LCC requires masks, but not vaccinations, in effort to control COVID-19

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Brick signage for Lansing Community College

Alexandra Hill

Lansing Community College is requiring all students, faculty and staff to wear face masks indoors at all LCC locations, regardless of vaccination status.

Lansing Community College is requiring all students, faculty and staff to wear face masks indoors at all LCC locations, regardless of vaccination status. 

Unlike some universities in Michigan, LCC is not requiring vaccines for its students or employees. Grand Valley State University, Michigan State University, Oakland University, University of Michigan and Wayne State University are among the colleges and universities in Michigan requiring vaccinations for students taking in-person courses or living on campus. 

“The college has been very successful in its COVID-19 planning and response efforts,” said Chris MacKersie, LCC’s executive director of administrative services. “This is in part due to a very strong emergency management program and the fact that we have no student housing.” 

Since the beginning of the pandemic, LCC officials say the college has followed guidance from federal, state and local health departments and experts. MacKersie said the college continues to advocate for vaccinations. 

“Personally, I am very pleased with the college’s ‘people first’ pandemic response,” MacKersie said. 

However, unlike the general LCC student population, some programs at the college do require vaccines. For example, the nursing program requires students to be vaccinated, said Carter Haugen, a nursing program student.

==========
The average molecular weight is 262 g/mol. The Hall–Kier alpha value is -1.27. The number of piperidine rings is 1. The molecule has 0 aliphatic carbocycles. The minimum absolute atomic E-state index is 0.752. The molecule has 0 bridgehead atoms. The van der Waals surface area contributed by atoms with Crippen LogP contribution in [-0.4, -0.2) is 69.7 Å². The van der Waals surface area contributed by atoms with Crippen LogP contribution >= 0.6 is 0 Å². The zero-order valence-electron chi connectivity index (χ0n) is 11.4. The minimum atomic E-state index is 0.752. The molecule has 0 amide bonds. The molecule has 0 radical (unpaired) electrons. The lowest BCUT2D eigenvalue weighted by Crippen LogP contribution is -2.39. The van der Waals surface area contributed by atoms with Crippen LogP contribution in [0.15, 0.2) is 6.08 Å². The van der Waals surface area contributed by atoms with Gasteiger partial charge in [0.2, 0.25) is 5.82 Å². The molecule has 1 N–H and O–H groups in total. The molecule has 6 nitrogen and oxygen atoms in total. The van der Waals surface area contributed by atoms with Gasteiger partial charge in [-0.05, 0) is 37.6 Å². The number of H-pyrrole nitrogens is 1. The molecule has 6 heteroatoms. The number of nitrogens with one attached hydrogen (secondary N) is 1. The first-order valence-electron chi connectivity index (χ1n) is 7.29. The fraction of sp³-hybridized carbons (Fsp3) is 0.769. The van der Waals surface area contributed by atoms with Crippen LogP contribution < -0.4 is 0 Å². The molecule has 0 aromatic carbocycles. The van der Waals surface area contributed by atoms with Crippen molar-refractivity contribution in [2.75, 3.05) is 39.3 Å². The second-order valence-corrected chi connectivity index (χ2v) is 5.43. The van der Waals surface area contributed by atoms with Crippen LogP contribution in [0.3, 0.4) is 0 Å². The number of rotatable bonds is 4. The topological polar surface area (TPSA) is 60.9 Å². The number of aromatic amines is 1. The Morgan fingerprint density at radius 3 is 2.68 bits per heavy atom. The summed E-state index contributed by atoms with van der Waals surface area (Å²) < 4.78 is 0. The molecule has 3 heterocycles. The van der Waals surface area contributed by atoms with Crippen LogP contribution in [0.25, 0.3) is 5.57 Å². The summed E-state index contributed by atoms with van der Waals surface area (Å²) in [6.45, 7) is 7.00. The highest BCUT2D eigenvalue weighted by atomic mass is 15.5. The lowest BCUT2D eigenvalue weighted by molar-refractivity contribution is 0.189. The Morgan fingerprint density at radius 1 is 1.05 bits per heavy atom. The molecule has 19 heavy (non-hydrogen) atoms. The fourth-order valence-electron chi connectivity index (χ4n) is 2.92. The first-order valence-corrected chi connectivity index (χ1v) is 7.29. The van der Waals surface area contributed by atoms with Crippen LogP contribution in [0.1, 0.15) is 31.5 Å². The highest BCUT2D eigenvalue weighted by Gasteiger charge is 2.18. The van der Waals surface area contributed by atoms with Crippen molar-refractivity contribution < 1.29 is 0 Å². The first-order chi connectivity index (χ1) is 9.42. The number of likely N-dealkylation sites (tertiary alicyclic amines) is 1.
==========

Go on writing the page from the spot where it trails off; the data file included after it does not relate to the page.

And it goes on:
“Throughout the school, they don’t require vaccinations, but in the nursing program it actually is required to be vaccinated and wear masks at all times,” Haugen said. “I think it’s very reasonable to have those restrictions in place right now.”

This is the first year Haugen is in the nursing program, but it’s his third year at the college. 

“We had a whole list of things we had to do before getting into the program and submitting our vaccination cards and uploading that document was one of them,” Haugen said. 

MacKersie said LCC has experienced no COVID-19 outbreaks this semester, and said this success represents the “commitment made by both LCC employees and students to keep each other safe on campus.” LCC officials say they have received minimal feedback regarding vaccination mandates. 

“As LCC is not a residential school, the environment is going to be much different than the large Michigan State University student population that is living on or near campus in East Lansing,” said Madison Van Epps, health communications specialist with the Ingham County Health Department. “While we saw some LCC-associated cases last fall, we are not seeing as many LCC-associated cases this fall.”

LCC has not surveyed students regarding their vaccination status, so numbers specific to the college are not available.

As of Oct. 12, 63.2% of Ingham County residents age 12 and up have received at least their first dose of the COVID-19 vaccine, according to the Ingham County Health Department. There are 17,203 more individuals aged 12 or older that need to be vaccinated for Ingham County to reach 70%.

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